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3/20/2012
08:28 AM
Chris Murphy
Chris Murphy
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6 Ways Best Buy's New President Defines Next-Gen IT

Former Starbucks CIO Stephen Gillett shows where IT leadership is headed--closer to the customer than ever.

If you want one sentence that captures the future of the CIO profession, consider this one, taken from Best Buy's recent announcement that it hired Stephen Gillett away from Starbucks to assume the newly created role of president of Best Buy digital and executive VP of global business services:

"Through his leadership of the enterprise's ecommerce businesses, information technologies and global shared services, Gillett will have oversight of the critical capabilities necessary to make technology a bigger part of the customer experience while enhancing operations and processes."

The future's all right there in one sentence. Business IT in the past has been about performance--using IT to optimize processes, increase efficiency, and automate tasks, with an internal focus. IT won't give up those responsibilities. But the big bang from IT, the factor that separates great companies from good ones, will increasingly come from improving customers' digital interactions with your company. The chief focus will be external.

But that's all conceptual. Here are six real-world examples from Gillett's new role at Best Buy and his teams' accomplishments at Starbucks that bring to life how the next-gen CIO and IT organization will be truly different.

1. Blend Digital And Physical Experience

Gillett's mandate includes getting people interacting with Best Buy through digital channels in new ways. In the past, this would have centered on improving the ecommerce site. Today, it also means using smartphone and tablet apps to improve the experience of shopping in a physical store.

Think of Starbucks, where Gillett's team created an in-store Wi-Fi network that provided free content like The Wall Street Journal and iTunes downloads, using a portal optimized for tablets and smartphones. It's a digital element that makes the experience of drinking coffee in a Starbucks better.

[ Want more on how IT is changing? Read 15 New Rules For IT To Live By. ]

Could Best Buy provide free tablet versions of Consumer Reports in its appliance section via in-store wifi, to make in-store shopping more appealing? Whatever it does under Gillett, these are the kinds of digital-plus-physical experiences shoppers will come to expect.

2. Blur Marketing and Tech, Without Killing Each Other

At Starbucks, Gillett's IT team worked closely with marketing and other departments to get things done. Starbucks also created a Digital Ventures business unit (which Gillett led as EVP of digital ventures, along with his CIO job) to drive initiatives that crossed marketing and IT boundaries. As Gillett said in a December interview: "If I take the digital capability and put it under engineering or IT, even with the best of intentions, it becomes heavily influenced by the technology initiatives. And if I take the same function and put it under a marketing function, it will inherently be dictated by the cadence of a marketing campaign. We needed it to have the autonomy of its own destiny, of its own vision."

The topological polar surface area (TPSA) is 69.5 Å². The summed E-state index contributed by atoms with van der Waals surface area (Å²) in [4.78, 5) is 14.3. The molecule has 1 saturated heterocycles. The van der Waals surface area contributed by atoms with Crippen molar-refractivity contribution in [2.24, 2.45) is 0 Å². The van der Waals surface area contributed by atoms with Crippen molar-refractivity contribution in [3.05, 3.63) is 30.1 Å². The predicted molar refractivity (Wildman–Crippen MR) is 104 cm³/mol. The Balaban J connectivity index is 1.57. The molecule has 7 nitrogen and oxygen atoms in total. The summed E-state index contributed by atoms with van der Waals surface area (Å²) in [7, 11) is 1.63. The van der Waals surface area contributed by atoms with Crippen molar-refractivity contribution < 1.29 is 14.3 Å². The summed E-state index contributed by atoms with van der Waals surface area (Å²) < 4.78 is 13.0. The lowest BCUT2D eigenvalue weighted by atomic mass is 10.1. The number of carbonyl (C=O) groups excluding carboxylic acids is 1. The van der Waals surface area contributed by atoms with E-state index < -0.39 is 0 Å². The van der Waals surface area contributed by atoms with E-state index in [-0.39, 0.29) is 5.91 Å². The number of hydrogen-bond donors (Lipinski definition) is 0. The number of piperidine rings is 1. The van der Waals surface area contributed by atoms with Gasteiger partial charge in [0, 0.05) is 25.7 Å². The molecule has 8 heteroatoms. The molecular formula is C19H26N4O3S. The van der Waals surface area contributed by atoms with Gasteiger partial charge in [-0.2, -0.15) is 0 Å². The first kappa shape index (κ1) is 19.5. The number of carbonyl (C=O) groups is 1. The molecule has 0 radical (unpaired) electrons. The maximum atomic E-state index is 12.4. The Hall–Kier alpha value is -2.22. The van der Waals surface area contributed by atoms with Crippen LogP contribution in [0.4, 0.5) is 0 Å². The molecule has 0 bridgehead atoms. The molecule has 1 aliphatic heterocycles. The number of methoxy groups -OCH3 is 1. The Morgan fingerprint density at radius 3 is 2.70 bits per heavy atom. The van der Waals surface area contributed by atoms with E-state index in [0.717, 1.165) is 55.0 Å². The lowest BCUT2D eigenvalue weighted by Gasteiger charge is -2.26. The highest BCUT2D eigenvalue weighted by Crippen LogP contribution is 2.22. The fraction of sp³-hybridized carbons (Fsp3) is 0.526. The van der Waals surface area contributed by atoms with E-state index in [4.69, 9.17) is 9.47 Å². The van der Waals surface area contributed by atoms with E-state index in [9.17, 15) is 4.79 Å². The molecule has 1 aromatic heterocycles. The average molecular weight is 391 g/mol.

At Best Buy, Gillett is expected to help advance "the company's global digital strategy, digital marketing, entertainment offerings, multi-channel capabilities and business development," the announcement says. There are no neat lines here, so it'll take great leadership across the entire executive team to avoid turf wars.

3. Learn From Consumer Tech, But Serve Business Goals

IT leaders know employees want smartphone and social collaboration tools that are more like the iPhones and Facebook pages of their personal lives. But these steps work only if they have an explicit business goal and fit the company culture, not if they're done as a sop to the millennials.

One example at Starbucks: Gillett last fall launched the Tech Cafe, an area for employees inside Starbucks' Seattle headquarters that looked very much like an Apple store and is staffed by the IT help desk. It's for when employees need equipment or software fixed or replaced, but it’s also a very visible place they can go with ideas on how to use IT better.

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uncommonsense
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uncommonsense,
User Rank: Apprentice
3/21/2012 | 2:16:52 PM
re: 6 Ways Best Buy's New President Defines Next-Gen IT
Wow, #5 hit me like a brick! We have been rolling out iPads to the Sales dept, but not a single soul has asked for getting ERP information onto the device!
I feel like the type of employees in a company can have a major influence on how much the devices become useful in a systems perspective. For example, a sales team that is experienced with and expects to be supported with ERP / CRM information at all times - frames much more meaningful projects / requests of IT as far as establishing those kinds of systems. That seems like a culture and hiring effectiveness issue.
That IT knows how to provide a better experience / solution is only half the battle if the users basically just do not know what they do not know. In that they have laptops and basically barely use them for those ERP / CRM purposes either - means they must be relying on manual processes.
You would think those depts bearing the load of the manual requests would be screaming for help too - but that has not happened yet either. Very sad in many ways.
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